Taz, any arms can be used. Remember, just as with pancake arms, lower ohms usually mean a faster arm. In bracket racing, there are no restrictions on this kind of thing. So the speed really doesn't matter. Only thing to be concerned with is that the car runs as consistent as possible every time it goes down the track. Doesn't matter if it's faster or slower. A slower car will have a slower et dialed in. When a slower car runs against a faster one, the slower one gets to leave first. The computer figures out the differences with the start tree so that in a 'perfect' run, if both cars leave with a perfect light and both cars run exactly at the et they are dialed in at, theoretically they should reach the line at the same time. That rarely happens tho, so that is where consistency comes into play. The car that runs the closest to its dial in with the best reaction time will almost always win. You want your car to run the same et, or as close as it can, as the time that it's dialed in at. Help you out any? It can be confusing if you've never done it, but it can also be a very fun way to race once you get used to it. I know for sure this is going to get a lot more racers into this because the amount of money you put into the car doesn't matter, nor does racing faster cars, or anything like that. Ron (Bondo)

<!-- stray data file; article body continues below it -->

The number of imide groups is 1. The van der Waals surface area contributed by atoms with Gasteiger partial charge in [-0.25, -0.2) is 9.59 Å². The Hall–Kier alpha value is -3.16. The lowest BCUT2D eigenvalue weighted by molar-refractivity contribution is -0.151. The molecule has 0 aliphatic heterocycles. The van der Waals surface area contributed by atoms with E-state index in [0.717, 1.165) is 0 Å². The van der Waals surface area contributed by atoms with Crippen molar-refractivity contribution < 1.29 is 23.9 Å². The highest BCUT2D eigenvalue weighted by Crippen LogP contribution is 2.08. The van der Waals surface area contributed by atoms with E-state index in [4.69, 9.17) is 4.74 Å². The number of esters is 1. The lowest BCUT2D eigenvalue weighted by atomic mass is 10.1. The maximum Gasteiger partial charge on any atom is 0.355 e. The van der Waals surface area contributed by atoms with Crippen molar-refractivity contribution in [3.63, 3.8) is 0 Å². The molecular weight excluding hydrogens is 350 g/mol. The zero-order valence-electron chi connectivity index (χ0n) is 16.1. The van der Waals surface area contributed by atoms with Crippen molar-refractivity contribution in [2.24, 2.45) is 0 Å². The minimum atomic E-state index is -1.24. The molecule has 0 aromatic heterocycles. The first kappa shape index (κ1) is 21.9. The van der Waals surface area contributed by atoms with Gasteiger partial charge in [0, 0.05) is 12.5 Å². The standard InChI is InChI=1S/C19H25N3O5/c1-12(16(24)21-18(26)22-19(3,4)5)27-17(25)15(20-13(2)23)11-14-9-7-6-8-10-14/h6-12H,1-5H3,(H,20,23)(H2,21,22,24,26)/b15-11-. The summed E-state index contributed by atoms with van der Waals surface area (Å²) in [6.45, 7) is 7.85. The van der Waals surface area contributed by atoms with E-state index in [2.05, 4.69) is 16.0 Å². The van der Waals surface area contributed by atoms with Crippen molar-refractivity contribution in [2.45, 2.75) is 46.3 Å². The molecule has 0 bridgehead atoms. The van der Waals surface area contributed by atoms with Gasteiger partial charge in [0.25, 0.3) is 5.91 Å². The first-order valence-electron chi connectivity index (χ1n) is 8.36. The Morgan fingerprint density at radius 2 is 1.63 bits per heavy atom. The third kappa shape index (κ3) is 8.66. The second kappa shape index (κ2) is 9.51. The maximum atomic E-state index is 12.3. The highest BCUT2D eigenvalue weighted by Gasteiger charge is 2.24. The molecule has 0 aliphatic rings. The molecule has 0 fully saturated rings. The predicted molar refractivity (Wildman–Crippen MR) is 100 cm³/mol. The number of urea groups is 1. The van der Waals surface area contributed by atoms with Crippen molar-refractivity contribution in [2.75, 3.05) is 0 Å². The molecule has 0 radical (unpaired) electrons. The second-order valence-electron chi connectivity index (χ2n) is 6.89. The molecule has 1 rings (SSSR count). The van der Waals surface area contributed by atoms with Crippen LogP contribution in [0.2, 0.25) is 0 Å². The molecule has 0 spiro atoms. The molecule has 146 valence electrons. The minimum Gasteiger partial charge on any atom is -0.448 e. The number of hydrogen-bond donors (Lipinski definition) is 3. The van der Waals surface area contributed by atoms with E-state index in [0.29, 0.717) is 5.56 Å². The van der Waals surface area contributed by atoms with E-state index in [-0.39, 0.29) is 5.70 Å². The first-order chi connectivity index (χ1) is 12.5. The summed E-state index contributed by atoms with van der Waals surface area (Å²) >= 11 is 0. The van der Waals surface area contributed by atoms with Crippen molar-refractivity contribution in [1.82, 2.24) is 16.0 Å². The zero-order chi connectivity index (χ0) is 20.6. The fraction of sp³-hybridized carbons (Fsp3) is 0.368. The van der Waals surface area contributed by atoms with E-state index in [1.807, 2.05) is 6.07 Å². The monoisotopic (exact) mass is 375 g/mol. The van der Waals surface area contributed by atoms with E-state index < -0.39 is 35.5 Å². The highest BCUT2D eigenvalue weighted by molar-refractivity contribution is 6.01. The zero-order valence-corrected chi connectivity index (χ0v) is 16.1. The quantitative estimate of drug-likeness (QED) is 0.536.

Last Edit: Oct 1, 2012 21:52:26 GMT -7 by bondoman2k
Drag Racing...Because if you can turn, you're not going fast enough!
What ohm of arms can be used? Im watching some on the ebay. They run in the 2.3 ohm range to the 5.5 I think.
As Bondoman2K has stated, it does not matter the ohm rating of the armature. If you already have an inline chassis, all you need to do is tune the way you would do any of your HO chassis and add a street or drag body to it and send it in. If you want a low ohm armature, go for it but it is not required and is of little if any advantage (in this race).
I have come up with an alternative method of applying the percentage to ETs' between rounds which I think would be more representative of how a bracket race is run. It gives owners more options, adds some risk, more flexible and gives the owner more input as to how his/her dial-in is calculated. Just thought it would be another option rather than straight lining the same percentage. I have sent details to eagleracing to examine. So racers, are you ready for 'Regressive Factoring'?
"I just figured out this bracketing thing and now this!!"
Post by Eagle Racing on Oct 13, 2012 21:14:52 GMT -7
I'm with ya pceng, I luv to race. To answer your question if it is inline motor you can race it. That means if you can get a hard drag body on a Wizard chassis you can race it. By the way that is not hard to do, have done several over the years. You want to race a angle winder, it has an inline motor knock yourself out.
could this be done with the Dragon timing system or need to go to a PC base system? we are getting close to getting started and if Bracket-style works well i dont want to have to change timing systems in the middle of everything.....